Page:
The Captain groaned as he got onto his knees. His joints popped and clicked loudly on the way down. He set the swagger stick on his lap so it wouldn’t reappear in his hands at an inconvenient time. His palms rested on Thomas’s thighs. A thumb rubbed circles against his breeches. Thomas allowed himself to look down at the Captain staring back up at him. His own pupils blown wide belied the control he presented. Captain cleared his throat. “You may begin.”

Thomas closed his eyes. He focused entirely on the sensation of Captain’s hot, hot hands running up and down his thighs. 

“All thoughts, all passions, all delights/ Whatever stirs this mortal frame, /All are but ministers of Love, /And feed his sacred flame…”

Fingers crept to the buttons of his breeches, and soon his prick was exposed to the air. A hot puff of breath, and then a hand helping it out of the trappings of fabric. 

“Oft in my waking dreams…”

The Captain’s hand pulled up and slid back down slowly, dryly. Thomas moaned, and the Captain squeezed. “I don’t believe that’s the next line, Thorne.”

“... do I / live o’er again that happy hour.”

A tongue peeked out to lap the head to get Thomas squirming, but obediently he kept his hips and hands on the bed, so was rewarded by a broad lick from base to tip. And then, God, then the Captain tilted Thomas’s cock forward so he could wrap his lips around the head. He let it lay there, heavy on his tongue, teasing Thomas with the promise of wet heat and hard suction on the rest of him.

Thomas continued his recitation. The words stumbled over his lips, stuttering out and sometimes interrupted by a gasp or whine. He got through three stanzas and the Captain still hadn’t taken him fully in his mouth. He had pulled off and begun licking again, running a fingernail over the crease of his thigh, sucking what would have been a bruise over his pubic bone. He wanted to beg, but he had promised he would be good.

His arms could not hold him anymore, shaking as they were. His elbows buckled and he let himself collapse back. The Captain did not begrudge him it. In fact, he was rewarded. 

“The statue of the arméd man,” Thomas said and then his cock was enveloped. He could not help the string of helpless cries of “oh” that were pushed from his diagram and out of his mouth. 

The Captain shuffled closer. His hands came up and both held his hips while his head bobbed. How badly Thomas wanted to touch him in return, but no, he knew what he was meant to do.

He was nearly done. He was nearly undone. He wasn’t even sure if he were reciting the poem correctly anymore. He could not think. Tears streamed down from the corner of his eyes to his temples as he lay there, his hands clasped above his head to prevent himself from burying them in the Captain’s hair. His hips twitched when the Captain wiggled his tongue along the underside of the head, and light scrape of teeth on the glans. Oh the devil, the bastard, he was good at it even if he claimed he would never debase himself to this station. How quickly his tune had changed when Thomas had offered a practical demonstration and after crawling back up his body and whispering to him sleepily, “I’m not debased, dear; I feel euphoric.”

“Two stanzas,” Thomas gasped. He had no idea if he were lying or not, but he needed to be close.

The Captain pulled off and said, his voice scratchy, “You’ve been so good Thomas, you’re nearly there.”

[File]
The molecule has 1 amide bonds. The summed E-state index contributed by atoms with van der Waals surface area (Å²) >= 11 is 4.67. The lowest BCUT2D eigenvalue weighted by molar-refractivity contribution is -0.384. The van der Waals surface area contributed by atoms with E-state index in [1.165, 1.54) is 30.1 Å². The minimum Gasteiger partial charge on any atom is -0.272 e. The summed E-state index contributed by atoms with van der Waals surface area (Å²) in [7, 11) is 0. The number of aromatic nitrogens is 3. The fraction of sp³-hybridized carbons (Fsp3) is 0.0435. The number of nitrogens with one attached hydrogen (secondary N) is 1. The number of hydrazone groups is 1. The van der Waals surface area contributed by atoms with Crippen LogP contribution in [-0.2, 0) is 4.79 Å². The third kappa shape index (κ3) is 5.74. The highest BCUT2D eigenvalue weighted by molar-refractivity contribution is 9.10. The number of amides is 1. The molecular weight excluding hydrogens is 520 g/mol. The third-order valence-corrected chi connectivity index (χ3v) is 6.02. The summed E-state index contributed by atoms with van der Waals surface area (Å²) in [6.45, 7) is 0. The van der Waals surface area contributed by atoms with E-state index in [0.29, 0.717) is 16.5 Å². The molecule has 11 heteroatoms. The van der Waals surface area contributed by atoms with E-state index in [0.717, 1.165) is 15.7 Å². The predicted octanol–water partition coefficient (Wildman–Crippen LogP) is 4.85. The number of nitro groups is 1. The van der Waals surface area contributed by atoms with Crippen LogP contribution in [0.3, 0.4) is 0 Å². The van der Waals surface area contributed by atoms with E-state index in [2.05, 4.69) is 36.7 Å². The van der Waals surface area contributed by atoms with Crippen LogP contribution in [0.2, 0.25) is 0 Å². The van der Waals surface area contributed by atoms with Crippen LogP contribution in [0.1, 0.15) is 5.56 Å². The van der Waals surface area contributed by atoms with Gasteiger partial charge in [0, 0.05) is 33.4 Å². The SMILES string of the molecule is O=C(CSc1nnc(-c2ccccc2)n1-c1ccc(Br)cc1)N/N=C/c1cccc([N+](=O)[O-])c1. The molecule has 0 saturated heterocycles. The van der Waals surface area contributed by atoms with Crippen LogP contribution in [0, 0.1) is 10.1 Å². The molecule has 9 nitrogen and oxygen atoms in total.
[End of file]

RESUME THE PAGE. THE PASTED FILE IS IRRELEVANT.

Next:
Thomas sobbed. The praise was almost enough to end it all. If the Captain could be sucking him and speaking to him simultaneously, Thomas would be ascended from the mortal and ghostly plane.

“'Twas partly love, and partly fear, / And partly ’twas a bashful art…”

The Captain sped up. He laved his tongue along Thomas’s length, one hand holding the base of his cock steady and pumping what was left untouched by his mouth. The other hand stroked along his side, soothing him but leaving fire in its wake. Thomas dared open his eyes and craned his head to see – the Captain with his eyes closed, flushed so pink, a string of saliva caught from his lips to his knuckle, and now that Thomas had paused his speaking, he could hear the delighted moaning the Captain made as he worked. Dear God, he was enjoying himself as much as Thomas and –

Thomas sped through the last lines, stuttering some words, slurring them together but at last salvation, he had done it he was a good boy he had earned his reward. “That’s it, that’s it,” he gasped. 

The Captain pulled off again. “Good boy, Thorne. You may come at your leisure.” Whether he would put his mouth back on him, Thomas didn’t know, for at those words, with his hand still working, Thomas arched his hips up and came, losing all feeling in his body except for the pleasure in his cock and tingling in his limbs. His seed splashed against his waistcoat, slid down the Captain’s hand still holding him; he would have enjoyed the sight if his eyes had been screwed up in ecstasy. 

The Captain crawled onto the bed and laid himself half on top of and half next to Thomas. “Now you remember this each time you want to recite a poem, Thorne,” he whispered. “This is how it should be done.”

Chapter Text

All regular morning activities had been suspended; instead, the ghosts were gathered around the kitchen table talking, shouting, pestering, and generally being a nuisance as Alison tried to work. 

“R-O-B-I-N,” Robin recited for her. 

Alison added ‘caveman’ in brackets and capped her pen. “All done.”

Robin jumped around excitedly, pointing to the paper and then to himself. “Is me, is me,” he chanted. 

“Yes we can tell,” Fanny said with a roll of her eyes. 

“Is even better than painting brother made,” Robin said.

“You had a cave painting of you?” Alison asked.